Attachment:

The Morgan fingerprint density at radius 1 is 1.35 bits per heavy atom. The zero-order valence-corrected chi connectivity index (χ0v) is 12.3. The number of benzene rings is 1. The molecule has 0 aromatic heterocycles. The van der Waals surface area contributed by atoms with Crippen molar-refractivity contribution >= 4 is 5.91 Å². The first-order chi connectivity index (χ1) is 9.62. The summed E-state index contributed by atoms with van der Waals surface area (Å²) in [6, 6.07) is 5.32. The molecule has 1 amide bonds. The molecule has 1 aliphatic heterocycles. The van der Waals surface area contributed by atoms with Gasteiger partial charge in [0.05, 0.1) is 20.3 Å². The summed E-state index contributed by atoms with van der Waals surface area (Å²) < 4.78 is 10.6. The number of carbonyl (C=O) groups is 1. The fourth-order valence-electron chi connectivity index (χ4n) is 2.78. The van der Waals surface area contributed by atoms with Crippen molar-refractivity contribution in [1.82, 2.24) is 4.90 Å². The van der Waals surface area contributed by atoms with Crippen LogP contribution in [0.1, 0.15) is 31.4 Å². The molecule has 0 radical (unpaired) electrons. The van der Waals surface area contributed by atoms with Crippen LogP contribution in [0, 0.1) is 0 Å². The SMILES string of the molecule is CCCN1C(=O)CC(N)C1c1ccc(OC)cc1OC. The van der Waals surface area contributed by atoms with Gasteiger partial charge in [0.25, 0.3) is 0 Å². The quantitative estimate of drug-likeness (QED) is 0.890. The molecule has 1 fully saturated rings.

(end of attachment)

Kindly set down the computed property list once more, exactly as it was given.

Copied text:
The Morgan fingerprint density at radius 1 is 1.35 bits per heavy atom. The zero-order valence-corrected chi connectivity index (χ0v) is 12.3. The number of benzene rings is 1. The molecule has 0 aromatic heterocycles. The van der Waals surface area contributed by atoms with Crippen molar-refractivity contribution >= 4 is 5.91 Å². The first-order chi connectivity index (χ1) is 9.62. The summed E-state index contributed by atoms with van der Waals surface area (Å²) in [6, 6.07) is 5.32. The molecule has 1 amide bonds. The molecule has 1 aliphatic heterocycles. The van der Waals surface area contributed by atoms with Gasteiger partial charge in [0.05, 0.1) is 20.3 Å². The summed E-state index contributed by atoms with van der Waals surface area (Å²) < 4.78 is 10.6. The number of carbonyl (C=O) groups is 1. The fourth-order valence-electron chi connectivity index (χ4n) is 2.78. The van der Waals surface area contributed by atoms with Crippen molar-refractivity contribution in [1.82, 2.24) is 4.90 Å². The van der Waals surface area contributed by atoms with Crippen LogP contribution in [0.1, 0.15) is 31.4 Å². The molecule has 0 radical (unpaired) electrons. The van der Waals surface area contributed by atoms with Crippen LogP contribution in [0, 0.1) is 0 Å². The SMILES string of the molecule is CCCN1C(=O)CC(N)C1c1ccc(OC)cc1OC. The van der Waals surface area contributed by atoms with Gasteiger partial charge in [0.25, 0.3) is 0 Å². The quantitative estimate of drug-likeness (QED) is 0.890. The molecule has 1 fully saturated rings.